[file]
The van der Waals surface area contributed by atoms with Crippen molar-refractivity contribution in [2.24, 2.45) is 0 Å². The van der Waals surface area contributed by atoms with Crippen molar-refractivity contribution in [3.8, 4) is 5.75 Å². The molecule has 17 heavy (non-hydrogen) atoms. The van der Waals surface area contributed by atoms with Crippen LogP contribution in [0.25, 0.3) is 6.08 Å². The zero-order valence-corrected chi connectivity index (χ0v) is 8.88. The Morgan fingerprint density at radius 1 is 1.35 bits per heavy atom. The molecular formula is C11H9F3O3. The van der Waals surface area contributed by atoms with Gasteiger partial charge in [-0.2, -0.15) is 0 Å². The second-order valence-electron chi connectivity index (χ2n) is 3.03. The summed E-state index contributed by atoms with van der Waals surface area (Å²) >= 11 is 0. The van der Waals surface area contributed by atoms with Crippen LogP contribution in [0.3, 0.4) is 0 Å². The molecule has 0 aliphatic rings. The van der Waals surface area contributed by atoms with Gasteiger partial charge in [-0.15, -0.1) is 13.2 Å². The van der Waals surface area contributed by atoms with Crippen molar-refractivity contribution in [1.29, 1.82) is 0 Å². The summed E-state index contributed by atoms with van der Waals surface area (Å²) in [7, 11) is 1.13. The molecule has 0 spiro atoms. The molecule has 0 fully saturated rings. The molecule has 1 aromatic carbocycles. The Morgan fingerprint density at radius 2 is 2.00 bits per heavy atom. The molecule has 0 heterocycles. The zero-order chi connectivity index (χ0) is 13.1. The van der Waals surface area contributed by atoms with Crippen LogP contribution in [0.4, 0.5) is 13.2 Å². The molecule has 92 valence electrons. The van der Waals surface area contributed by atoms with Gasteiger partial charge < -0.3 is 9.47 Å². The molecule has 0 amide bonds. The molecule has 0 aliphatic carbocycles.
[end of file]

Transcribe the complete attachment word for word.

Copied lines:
The van der Waals surface area contributed by atoms with Crippen molar-refractivity contribution in [2.24, 2.45) is 0 Å². The van der Waals surface area contributed by atoms with Crippen molar-refractivity contribution in [3.8, 4) is 5.75 Å². The molecule has 17 heavy (non-hydrogen) atoms. The van der Waals surface area contributed by atoms with Crippen LogP contribution in [0.25, 0.3) is 6.08 Å². The zero-order valence-corrected chi connectivity index (χ0v) is 8.88. The Morgan fingerprint density at radius 1 is 1.35 bits per heavy atom. The molecular formula is C11H9F3O3. The van der Waals surface area contributed by atoms with Gasteiger partial charge in [-0.2, -0.15) is 0 Å². The second-order valence-electron chi connectivity index (χ2n) is 3.03. The summed E-state index contributed by atoms with van der Waals surface area (Å²) >= 11 is 0. The van der Waals surface area contributed by atoms with Crippen LogP contribution in [0.3, 0.4) is 0 Å². The molecule has 0 aliphatic rings. The van der Waals surface area contributed by atoms with Gasteiger partial charge in [-0.15, -0.1) is 13.2 Å². The van der Waals surface area contributed by atoms with Crippen molar-refractivity contribution in [1.29, 1.82) is 0 Å². The summed E-state index contributed by atoms with van der Waals surface area (Å²) in [7, 11) is 1.13. The molecule has 0 spiro atoms. The molecule has 0 fully saturated rings. The molecule has 1 aromatic carbocycles. The Morgan fingerprint density at radius 2 is 2.00 bits per heavy atom. The molecule has 0 heterocycles. The zero-order chi connectivity index (χ0) is 13.1. The van der Waals surface area contributed by atoms with Crippen LogP contribution in [0.4, 0.5) is 13.2 Å². The molecule has 92 valence electrons. The van der Waals surface area contributed by atoms with Gasteiger partial charge < -0.3 is 9.47 Å². The molecule has 0 amide bonds. The molecule has 0 aliphatic carbocycles.